The collection efficiency (CE) was calculated according to Middlebrook et al. (2012). On average, the CE was 0.55 but there were periods when it was as large as 0.8–0.9 (Fig. S3). During those periods, particles were acidic due to the larger amount of sulfate compared to that of ammonium. Relative humidity was not measured from the SP-AMS sample air and therefore it was not taken into account when calculating the CE. However, RH was recorded at several places around the mine with RH being on average (± stdev) 68 (± 7.2)% which is smaller RH than that found to affect the CE in the AMS (80%; Middlebrook et al., 2012). It should be mentioned here that for the SP-AMS the CE can be different from the standard AMS due to the additional laser vaporizer. The factors affecting the CE in the SP-AMS have been discussed, e.g., in Onasch et al. (2012), Willis et al. (2014) and Ahern et al. (2016).

Pressure was not recorded inside the mine during the measurements but in the previous campaign in 2014 (Saarikoski et al., 2018) pressure was monitored at the maintenance area at 500 m bsl for two weeks. During that period pressure varied from 985 to 1021 hPa. That is quite close to the pressure measured at the sea level and therefore the AMS data was not corrected for pressure.

Sources of PM1 in the mine were investigated by using Positive Matrix Factorization (PMF; PMF Tool 2.08D; Paatero and Tapper, 1994; Ulbrich et al., 2009). PMF was applied to the mass spectra measured by the SP-AMS by including both inorganic and organic mass fragments as previously done, e.g., Sun et al. (2012) and McGuire et al. (2014). Individual RIEs were applied to organics, sulfate, nitrate, ammonium, chloride and rBC for PMF. PMF solutions were calculated from two to eight factors but it was found that five factors explained the variation of PM1 sufficiently and additional factors did not provide any new information. Three of the PMF factors were associated with vehicle or mining machine emissions (called the Vehicle1, Vehicle2 and Vehicle3 factors), one factor represented PM from blasting (called the Blasting factor) and one factor was attributed mostly to inorganic nitrate (called the Nitrate-related PM factor). Vehicle factors were not combined as they differed either in mass spectra or time series and therefore they were assumed to represent different types of vehicles or machines, or the processing of vehicular emissions in the mine. Fivefactor solution was tested for the rotational freedom by varying fpeak and also multiple seeds were calculated in order to verify that the same solutions could be achieved with various parameters.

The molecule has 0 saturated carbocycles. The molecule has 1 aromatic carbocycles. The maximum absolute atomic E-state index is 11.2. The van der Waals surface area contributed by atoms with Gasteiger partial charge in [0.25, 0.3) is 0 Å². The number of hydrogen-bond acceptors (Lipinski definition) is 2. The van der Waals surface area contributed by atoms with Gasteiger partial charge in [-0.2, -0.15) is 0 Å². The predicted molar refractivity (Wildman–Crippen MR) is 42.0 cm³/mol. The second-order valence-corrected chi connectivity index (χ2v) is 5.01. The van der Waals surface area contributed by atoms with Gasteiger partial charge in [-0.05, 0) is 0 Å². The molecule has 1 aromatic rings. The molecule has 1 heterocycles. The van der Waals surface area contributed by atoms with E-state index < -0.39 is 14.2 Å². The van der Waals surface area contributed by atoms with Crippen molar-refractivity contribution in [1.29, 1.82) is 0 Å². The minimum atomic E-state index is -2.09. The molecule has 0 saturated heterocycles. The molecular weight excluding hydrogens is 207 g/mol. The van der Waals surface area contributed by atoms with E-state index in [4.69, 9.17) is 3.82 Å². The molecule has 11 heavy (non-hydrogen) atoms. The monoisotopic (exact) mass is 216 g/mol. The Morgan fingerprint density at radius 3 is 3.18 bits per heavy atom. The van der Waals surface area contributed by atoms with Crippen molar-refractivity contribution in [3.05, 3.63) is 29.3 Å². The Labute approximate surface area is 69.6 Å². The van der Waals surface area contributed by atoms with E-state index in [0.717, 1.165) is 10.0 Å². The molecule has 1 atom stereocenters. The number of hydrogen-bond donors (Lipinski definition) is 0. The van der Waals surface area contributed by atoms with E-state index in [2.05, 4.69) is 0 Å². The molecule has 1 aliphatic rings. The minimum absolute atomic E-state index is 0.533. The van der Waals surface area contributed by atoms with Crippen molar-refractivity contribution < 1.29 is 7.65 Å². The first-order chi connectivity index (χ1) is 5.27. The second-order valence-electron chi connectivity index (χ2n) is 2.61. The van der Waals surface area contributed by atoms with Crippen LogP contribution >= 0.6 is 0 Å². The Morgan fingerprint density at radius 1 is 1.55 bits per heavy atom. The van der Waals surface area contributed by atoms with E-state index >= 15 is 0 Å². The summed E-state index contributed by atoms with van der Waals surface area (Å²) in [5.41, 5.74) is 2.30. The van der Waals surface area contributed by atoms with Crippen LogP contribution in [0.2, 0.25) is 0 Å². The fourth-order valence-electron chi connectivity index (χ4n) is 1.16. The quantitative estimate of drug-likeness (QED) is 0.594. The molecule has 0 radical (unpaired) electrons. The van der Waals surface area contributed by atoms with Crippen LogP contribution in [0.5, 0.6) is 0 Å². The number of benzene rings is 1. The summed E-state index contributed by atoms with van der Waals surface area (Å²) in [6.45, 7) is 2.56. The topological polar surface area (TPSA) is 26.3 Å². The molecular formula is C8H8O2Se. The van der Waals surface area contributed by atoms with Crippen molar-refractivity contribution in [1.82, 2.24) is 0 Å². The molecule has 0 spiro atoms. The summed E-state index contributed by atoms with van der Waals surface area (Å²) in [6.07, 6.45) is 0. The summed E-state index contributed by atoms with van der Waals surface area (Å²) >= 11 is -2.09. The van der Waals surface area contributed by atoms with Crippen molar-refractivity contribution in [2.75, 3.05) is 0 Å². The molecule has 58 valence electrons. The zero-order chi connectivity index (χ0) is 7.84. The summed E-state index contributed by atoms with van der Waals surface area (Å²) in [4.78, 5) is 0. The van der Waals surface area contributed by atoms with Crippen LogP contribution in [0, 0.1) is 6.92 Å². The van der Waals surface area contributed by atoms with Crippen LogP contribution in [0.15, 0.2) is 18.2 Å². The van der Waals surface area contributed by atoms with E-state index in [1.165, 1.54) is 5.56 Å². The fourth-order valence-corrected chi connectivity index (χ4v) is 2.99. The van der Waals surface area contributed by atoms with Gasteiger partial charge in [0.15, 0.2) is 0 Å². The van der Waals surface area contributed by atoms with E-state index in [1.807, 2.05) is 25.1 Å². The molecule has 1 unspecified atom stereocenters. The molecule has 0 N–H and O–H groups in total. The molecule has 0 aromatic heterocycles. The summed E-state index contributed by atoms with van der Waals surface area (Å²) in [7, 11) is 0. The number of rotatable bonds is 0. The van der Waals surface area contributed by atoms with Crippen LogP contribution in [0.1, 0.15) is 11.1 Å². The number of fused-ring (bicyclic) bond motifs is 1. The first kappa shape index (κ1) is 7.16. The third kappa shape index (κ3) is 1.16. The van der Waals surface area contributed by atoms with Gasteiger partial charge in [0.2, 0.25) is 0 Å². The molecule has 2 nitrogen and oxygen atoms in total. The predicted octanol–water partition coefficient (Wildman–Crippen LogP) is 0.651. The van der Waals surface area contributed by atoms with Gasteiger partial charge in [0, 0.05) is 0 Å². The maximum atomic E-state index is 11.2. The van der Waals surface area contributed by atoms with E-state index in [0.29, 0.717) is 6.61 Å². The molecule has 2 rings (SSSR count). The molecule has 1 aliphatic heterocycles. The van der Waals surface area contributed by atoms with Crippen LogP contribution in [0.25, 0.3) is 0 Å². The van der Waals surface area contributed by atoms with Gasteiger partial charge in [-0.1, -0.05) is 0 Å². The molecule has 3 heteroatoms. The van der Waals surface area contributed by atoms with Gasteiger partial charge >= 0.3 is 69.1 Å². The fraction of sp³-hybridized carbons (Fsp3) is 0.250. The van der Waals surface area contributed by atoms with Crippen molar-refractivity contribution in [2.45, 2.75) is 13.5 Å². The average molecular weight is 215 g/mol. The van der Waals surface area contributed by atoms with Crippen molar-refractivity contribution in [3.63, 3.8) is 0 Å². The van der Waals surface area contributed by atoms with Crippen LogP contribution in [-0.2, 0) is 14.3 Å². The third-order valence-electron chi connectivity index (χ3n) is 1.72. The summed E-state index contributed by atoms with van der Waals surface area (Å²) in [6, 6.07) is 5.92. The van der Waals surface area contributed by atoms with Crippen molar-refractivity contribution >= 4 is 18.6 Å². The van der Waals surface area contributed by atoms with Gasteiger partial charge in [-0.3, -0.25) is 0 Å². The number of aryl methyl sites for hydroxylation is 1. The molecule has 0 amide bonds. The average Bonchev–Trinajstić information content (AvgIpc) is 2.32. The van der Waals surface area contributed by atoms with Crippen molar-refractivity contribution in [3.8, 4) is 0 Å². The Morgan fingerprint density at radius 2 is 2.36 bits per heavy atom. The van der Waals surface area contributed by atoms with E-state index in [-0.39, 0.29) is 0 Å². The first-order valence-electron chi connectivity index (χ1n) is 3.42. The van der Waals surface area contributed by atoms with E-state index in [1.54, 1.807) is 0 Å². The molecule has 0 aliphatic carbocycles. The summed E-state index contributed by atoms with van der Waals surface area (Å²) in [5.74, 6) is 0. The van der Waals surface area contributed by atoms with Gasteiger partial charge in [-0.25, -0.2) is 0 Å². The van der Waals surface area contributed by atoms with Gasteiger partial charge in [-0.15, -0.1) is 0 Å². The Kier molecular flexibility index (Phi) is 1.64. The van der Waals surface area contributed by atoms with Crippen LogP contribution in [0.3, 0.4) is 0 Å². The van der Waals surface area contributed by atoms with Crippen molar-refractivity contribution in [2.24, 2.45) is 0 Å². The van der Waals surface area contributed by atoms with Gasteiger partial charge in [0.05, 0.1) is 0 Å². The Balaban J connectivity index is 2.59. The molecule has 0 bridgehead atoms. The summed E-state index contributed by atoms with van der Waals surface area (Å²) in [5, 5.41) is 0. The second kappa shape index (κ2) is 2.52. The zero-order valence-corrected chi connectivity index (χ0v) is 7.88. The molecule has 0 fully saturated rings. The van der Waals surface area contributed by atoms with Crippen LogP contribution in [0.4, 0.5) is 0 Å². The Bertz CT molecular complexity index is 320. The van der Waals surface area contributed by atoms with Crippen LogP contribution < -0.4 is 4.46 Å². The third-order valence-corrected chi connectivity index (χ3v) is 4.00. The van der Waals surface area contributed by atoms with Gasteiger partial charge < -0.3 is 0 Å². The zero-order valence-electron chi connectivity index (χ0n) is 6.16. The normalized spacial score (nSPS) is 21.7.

RESULTS AND DISCUSSION

Particle Number and Mass Concentrations at Five Locations in the Mine

Particle number and mass concentrations depended strongly on the measurement location and period in the mine. On average, the total particle number concentration measured by the nano-SMPS was smallest at the maintenance area (3.4 × 104 # cm–3) and largest at the dumping area and crushing station (10.5–11.7 × 104 # cm–3; Table S1). In order to assess the variation of concentrations within the measurement location, the 5th and 95th percentiles for the number concentrations were calculated for each site (Table S3). The 5th percentile, which is considered here as the local background concentration, was smallest at the blasting area (~1700 # cm–3). By looking at the time series of number concentration at the blasting area, it was noticed that the smallest concentrations were measured during blasting when there were no vehicles or mining equipment in operation. Also at the conveyor belt, the local background particle number concentration was rather small (~3200 # cm–3). In contrast, the largest local background concentration was measured at the dumping area (7.3 × 104 # cm–3); however, the measurement period at the dumping area was short and therefore the 5th percentile may not represent background concentration properly. The 95th percentile for the number concentration was largest at the blasting area (2.3 × 105 # cm–3) and crushing station (1.9 × 105 # cm–3) showing that the maximum short-term number concentrations were measured at those sites. Largest number concentrations at the blasting site were measured when the vehicles operated at the site between blastings. The impact of blasting and vehicle emissions on particle number concentrations will be discussed later.

Average particle number size distributions measured by the nano-SMPS, ELPI and OPC are presented for each site in Fig. 1(a). Number size distributions displayed quite similar shapes at all sites. There was a mode at 30–60 nm; however, at the maintenance area there were more particles at < 15 nm than at the other sites. At the blasting area, the maximum of the number mode was at a slightly smaller size (at ~35 nm) than at the dumping area, conveyor belt and crushing station (mode at ~50–60 nm).